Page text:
Friday, May 05, 2006

The case of the defective brain.

All my life I've had problems with my hearing. It began with a series of neverending ear infections and colds that swelled my tonsils and adenoids to amazingly large proportions when I was a baby and toddler. I started going deaf from the pressure of my adenoids on my eustachian tubes, and I couldn't breathe through my nose starting at about age 3. My mom told me that she came into the room one time when I was watching Mister Rogers with the volume at maximum level and I was sitting 2 feet away from the TV so I could read Mister Rogers' lips. My parents didn't have any health insurance when I was a kid and certainly couldn't afford to pay for a major surgery, so they saved money for a while until they realized I just couldn't wait any longer, and borrowed money from my grandparents so I could have my tonsils and adenoids removed and tubes put in to drain all the fluid that had built up. I had all that done when I was five, recovered just fine, and the tubes fell out within a year.

I had another series of ear infections when I was about 12 and swimming all day long in the summer, and again in high school. At one point I had an inner ear and a middle ear infection in the same ear! During one summer fluid built up behind one of my eardrums until it burst. Let me tell you, that was about the most painful thing I've ever experienced in my life, worse than any of the migraines or throwing-up menstrual crampsI've had. It drained for days and my eardrums to this day are pretty scarred up.

Because of all the ear issues I've spent most of my life reading lips to help me understand what people are saying - particularly men who are softspoken (I have a harder time with lower, quieter tones). I was teased mercilessly in elementary school by kids because I'd say "What?" all the time when I couldn't understand what they were saying in the crowded lunchroom. "Are you deaf?" they'd ask, and I'd say "No!" but I thought I probably kind of was. I learned to kind of put together the words I *did* hear with the sounds I *thought* I heard and figure out what people were saying from context and lip movements and stopped asking people to repeat themselves, because it was just soooo embarassing.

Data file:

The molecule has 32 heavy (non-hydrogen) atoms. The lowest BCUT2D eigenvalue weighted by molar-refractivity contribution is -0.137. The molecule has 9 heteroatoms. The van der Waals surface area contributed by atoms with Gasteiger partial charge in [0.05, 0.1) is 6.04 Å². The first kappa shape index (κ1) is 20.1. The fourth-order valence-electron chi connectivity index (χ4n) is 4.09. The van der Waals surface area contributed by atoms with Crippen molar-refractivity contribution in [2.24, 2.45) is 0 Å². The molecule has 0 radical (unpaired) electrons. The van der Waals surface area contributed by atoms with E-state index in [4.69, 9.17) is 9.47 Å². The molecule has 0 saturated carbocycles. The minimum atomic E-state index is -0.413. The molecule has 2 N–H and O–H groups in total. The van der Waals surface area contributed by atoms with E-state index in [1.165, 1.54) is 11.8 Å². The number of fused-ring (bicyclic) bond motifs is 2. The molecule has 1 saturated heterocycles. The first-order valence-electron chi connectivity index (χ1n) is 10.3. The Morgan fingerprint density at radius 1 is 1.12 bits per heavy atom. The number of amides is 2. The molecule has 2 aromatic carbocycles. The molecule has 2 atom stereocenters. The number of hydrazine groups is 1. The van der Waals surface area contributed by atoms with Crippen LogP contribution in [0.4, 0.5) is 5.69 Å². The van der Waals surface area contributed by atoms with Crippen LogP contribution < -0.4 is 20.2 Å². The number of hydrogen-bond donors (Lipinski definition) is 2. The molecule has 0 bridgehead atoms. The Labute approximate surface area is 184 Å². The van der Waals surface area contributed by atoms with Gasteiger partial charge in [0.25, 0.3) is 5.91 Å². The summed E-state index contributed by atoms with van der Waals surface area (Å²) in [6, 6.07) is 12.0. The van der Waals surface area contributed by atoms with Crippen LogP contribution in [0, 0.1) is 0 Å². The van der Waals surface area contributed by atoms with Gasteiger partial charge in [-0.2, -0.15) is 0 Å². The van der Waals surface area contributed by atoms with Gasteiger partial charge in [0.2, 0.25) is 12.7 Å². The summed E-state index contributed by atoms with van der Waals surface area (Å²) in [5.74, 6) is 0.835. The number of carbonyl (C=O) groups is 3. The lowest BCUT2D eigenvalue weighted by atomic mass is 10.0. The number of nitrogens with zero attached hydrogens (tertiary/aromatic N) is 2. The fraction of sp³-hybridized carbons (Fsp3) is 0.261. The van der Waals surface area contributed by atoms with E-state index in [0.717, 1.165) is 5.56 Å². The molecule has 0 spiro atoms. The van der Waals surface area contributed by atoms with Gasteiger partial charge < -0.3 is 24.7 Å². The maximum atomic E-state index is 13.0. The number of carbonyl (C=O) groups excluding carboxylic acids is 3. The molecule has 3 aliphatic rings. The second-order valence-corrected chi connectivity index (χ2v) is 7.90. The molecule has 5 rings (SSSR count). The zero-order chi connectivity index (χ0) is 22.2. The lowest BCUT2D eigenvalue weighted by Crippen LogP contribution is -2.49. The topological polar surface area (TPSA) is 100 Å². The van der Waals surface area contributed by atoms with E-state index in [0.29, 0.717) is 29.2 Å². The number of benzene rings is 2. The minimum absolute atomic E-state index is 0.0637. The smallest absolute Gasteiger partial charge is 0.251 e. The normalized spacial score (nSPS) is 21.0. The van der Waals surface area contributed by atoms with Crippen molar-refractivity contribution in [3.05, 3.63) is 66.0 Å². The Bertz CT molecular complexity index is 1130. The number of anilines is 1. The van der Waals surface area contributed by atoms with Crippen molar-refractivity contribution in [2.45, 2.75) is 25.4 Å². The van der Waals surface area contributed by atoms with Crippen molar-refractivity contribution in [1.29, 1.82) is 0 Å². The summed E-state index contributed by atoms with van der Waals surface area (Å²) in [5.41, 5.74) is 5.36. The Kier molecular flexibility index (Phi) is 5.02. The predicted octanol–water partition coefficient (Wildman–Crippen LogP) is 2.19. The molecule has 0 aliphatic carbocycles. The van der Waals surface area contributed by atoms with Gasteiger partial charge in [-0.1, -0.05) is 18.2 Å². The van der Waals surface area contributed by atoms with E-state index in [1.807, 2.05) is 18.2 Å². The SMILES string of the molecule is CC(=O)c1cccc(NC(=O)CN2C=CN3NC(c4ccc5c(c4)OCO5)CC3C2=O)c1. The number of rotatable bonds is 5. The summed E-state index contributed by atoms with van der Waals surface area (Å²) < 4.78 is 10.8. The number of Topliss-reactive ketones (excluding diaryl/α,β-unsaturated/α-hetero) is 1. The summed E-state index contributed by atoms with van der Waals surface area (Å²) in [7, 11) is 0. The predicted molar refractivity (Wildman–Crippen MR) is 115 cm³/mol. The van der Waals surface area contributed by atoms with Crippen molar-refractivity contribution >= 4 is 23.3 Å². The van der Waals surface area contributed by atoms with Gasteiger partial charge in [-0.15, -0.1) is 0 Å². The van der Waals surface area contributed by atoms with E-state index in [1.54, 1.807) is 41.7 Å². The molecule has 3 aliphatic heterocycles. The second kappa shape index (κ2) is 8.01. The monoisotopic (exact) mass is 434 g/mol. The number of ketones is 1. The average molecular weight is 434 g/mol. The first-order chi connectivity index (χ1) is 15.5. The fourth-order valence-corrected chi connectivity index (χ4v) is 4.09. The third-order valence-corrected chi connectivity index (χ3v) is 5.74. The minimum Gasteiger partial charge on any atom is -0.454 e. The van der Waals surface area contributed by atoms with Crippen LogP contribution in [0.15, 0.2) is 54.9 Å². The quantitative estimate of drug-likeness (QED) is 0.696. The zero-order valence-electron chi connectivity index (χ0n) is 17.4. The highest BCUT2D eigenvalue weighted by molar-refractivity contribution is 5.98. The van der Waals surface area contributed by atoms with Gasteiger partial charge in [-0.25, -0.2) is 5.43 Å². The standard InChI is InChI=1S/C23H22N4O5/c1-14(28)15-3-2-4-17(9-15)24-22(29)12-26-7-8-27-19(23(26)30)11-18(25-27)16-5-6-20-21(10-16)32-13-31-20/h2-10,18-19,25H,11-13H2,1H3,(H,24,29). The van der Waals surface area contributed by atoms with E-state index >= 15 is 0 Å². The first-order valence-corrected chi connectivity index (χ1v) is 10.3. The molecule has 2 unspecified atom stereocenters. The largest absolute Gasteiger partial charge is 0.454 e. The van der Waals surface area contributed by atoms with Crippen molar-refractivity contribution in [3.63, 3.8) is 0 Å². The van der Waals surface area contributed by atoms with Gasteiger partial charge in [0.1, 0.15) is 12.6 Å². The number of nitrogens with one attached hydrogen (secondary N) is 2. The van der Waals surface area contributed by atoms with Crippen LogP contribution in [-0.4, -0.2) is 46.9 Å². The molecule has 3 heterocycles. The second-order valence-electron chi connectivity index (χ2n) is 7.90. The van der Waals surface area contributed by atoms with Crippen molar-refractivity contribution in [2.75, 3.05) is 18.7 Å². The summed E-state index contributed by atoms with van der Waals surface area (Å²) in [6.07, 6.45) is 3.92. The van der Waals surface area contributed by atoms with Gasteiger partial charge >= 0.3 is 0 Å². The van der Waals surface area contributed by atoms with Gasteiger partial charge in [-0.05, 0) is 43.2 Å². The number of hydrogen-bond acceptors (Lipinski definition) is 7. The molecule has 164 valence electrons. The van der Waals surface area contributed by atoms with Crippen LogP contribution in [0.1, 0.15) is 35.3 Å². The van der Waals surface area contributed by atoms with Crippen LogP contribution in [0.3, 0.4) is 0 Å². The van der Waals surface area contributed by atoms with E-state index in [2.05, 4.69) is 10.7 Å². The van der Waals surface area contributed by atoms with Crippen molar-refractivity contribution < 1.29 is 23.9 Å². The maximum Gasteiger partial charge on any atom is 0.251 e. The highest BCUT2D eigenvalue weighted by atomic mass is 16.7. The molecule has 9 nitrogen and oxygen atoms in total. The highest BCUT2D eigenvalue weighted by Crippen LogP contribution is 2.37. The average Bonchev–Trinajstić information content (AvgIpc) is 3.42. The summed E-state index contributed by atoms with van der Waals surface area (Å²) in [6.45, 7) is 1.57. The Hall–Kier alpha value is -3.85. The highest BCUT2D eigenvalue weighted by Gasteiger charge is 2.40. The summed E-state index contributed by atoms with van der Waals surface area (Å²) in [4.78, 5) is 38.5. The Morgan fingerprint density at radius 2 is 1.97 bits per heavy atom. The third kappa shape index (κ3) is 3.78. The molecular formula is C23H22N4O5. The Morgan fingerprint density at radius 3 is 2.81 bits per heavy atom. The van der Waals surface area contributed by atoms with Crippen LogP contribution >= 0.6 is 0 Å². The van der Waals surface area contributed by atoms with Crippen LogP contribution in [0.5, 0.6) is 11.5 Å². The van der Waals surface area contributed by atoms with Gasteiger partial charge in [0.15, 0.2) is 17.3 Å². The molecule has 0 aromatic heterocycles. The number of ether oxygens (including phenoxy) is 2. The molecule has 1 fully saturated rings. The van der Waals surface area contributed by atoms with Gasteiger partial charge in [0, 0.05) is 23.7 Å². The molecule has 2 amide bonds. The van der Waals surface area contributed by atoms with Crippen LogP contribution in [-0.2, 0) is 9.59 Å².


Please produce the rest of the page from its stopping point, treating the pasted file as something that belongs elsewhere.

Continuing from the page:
I had a teacher in 6th grade who had a beard and spoke in a quiet monotone in a tone I just couldn't hear very well so I missed out on a lot of what he said (from what I understand, I didn't miss much. He was a bore.). In lecture halls in college I'd always sit near the front so I could hear the professor without the distractions of the other students crumpling chip wrappers and shuffling their feet.

My college boyfriend had braces (and before that, really crooked teeth that he was embarassed by and so would cover his mouth when he spoke out of habit), and a really low-toned, quiet voice. I had to train him to face me when he was speaking and spent a good six months pulling his hand away from his mouth when he was talking so I could understand him in restaurants and on buses. One of the things I like so much about Hulk is that he has a distinctive, enunciated, loud-ish voice that I can always hear or understand. In our early long-distance relationship I kind of fell for his voice before any other part of him - because I could hear it!